FERPA: Friend or Foe? by Steve Cunningham

  • Educational institutions are encrypting all mobile storage devices—including yours.

This month I have another brief story of computer trouble, but this time it is not about a hard drive. I ran into a colleague this week who told me that the screen on his university-supplied laptop computer began to go black for no apparent reason. Just before it blanked out for the last time, he'd purchased a new laptop, with his own money, and transferred all his data to the new unit. I asked him why he didn't simply submit the old one for repair or replacement.

He replied that it was too old to be a worthwhile repair, and figured that IT would give him a new one...one whose hard drive was completely and totally encrypted. "Pro Tools won't run on an encrypted hard drive, will it?" he asked me. I admitted that it would not, nor would several other programs. "That's why I bought this one myself. I'll still be able to use all my software and won't have to use data-encryption."

I was aware that university policy was moving toward full data encryption on all university laptops. The problem for both of us is that we teach classes based on the use of high-end audio and video editing software, none of these will actually run on an encrypted hard drive. But since my current laptop was old, I thought I was immune. Not so.

FERPA vs. mobility

This particular issue of data encryption on mobile devices came about as a result of a collision between FERPA, the Family Educational Rights and Privacy Act of 1974, and network mobility. Originally designed to allow parents and students to see, correct, and control the outside distribution of the contents of a student's records, FERPA has been amended multiple times over the years. Today it represents a detailed guide to what an educational institution may and may not do with regards to the privacy of a student's records. Moreover, compliance with the FERPA regulations is handled by an entity known as the Family Policy Compliance Office, which is part of the U.S. Department of Education. This Office can conduct investigations of an educational institution when a violation of privacy is suspected, be it willful or otherwise. Direct remedies available to this Office include the withdrawal of all federal funds to that institution. Indirect results of such an investigation include the general upheaval created by the investigation, along with a potential blast of negative publicity. Clearly it is something to be avoided.

As faculty, staff, and administrators began adding laptop computers to their academic toolboxes, a certain amount of FERPA-class information has found its way on to the hard drives of these laptops. We have all heard multiple accounts in the media of university laptops that have disappeared, exposing in some cases thousands of individuals to possible identity theft. As the incidents of loss and outright theft of laptop computers have increased, so has the concern about protecting this sensitive data, and thereby perhaps avoiding the nasty business of an investigation.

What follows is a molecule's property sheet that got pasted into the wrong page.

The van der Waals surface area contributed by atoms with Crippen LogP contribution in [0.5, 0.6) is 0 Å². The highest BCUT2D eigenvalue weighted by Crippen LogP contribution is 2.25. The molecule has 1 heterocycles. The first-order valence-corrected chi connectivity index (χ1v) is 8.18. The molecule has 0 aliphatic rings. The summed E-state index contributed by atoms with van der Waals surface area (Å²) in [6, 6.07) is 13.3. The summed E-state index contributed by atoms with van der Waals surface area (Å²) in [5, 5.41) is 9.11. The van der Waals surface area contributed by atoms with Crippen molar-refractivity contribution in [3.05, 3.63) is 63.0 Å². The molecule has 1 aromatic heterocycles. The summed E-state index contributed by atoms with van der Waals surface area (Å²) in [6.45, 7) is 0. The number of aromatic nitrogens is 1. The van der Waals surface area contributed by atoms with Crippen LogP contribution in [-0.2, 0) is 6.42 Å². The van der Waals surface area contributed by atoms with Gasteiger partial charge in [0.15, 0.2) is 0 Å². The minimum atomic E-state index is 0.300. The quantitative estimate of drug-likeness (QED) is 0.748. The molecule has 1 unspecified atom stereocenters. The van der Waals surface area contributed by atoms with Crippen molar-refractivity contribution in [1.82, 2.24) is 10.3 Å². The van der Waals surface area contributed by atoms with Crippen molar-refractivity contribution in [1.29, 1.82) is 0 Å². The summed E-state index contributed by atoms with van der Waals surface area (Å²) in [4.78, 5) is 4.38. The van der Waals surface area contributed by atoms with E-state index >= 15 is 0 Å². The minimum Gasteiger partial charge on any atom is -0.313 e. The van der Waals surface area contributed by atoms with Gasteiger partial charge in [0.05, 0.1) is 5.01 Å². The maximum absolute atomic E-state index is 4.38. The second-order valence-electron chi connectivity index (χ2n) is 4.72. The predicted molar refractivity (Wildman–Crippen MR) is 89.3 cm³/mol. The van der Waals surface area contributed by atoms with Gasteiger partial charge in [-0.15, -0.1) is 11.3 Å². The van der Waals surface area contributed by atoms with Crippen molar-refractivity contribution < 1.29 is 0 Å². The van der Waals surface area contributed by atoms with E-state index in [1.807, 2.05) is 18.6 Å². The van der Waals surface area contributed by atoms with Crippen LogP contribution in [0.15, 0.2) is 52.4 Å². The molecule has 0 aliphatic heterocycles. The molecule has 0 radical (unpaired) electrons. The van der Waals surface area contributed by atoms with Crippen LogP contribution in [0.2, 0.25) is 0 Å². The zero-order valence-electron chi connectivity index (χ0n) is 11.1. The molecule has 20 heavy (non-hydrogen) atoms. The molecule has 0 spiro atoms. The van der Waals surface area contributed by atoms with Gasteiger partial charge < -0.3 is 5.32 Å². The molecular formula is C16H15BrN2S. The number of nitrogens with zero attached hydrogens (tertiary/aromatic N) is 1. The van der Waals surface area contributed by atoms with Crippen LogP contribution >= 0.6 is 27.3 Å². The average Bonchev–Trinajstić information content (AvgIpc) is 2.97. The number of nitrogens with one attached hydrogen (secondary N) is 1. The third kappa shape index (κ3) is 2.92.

The university decided to handle this issue by establishing a policy of data encryption on any laptop computer or mobile storage device used for university business. It requires that computers purchased after April 2009 come equipped with either built-in encryption or a software-based encryption solution for subsequent installation. Where the device was purchased or who paid for it are immaterial; an employee who purchases a device at Fry's or Best Buy or Costco must provide written proof that the device is equipped with an acceptable encryption solution. Furthermore, the university requires a software snapshot (essentially a full backup) of each hard drive's contents at the beginning of a new semester. This ensures that should a device be lost or stolen, the snapshot will show whether or not FERPA-class information was on the hard drive when the snapshot was taken. Enforcement of this policy is handled by the individual school's IT department.

I haven't yet told my colleague that his newly purchased laptop will also have to be encrypted. Moreover, I'm due for a new university laptop which will definitely be subject to the policy. I'm certainly not buying myself a new laptop, but I am considering removing all FERPA-class data from this one and just bringing encrypted hard drives to work. I'll keep you posted on what I find.

Steve Cunnigham is an assistant professor of practice at USC's Thorton School of Music, and an AV Tech Advisor. Send your feedback to AVTIntern@nbmedia.com.

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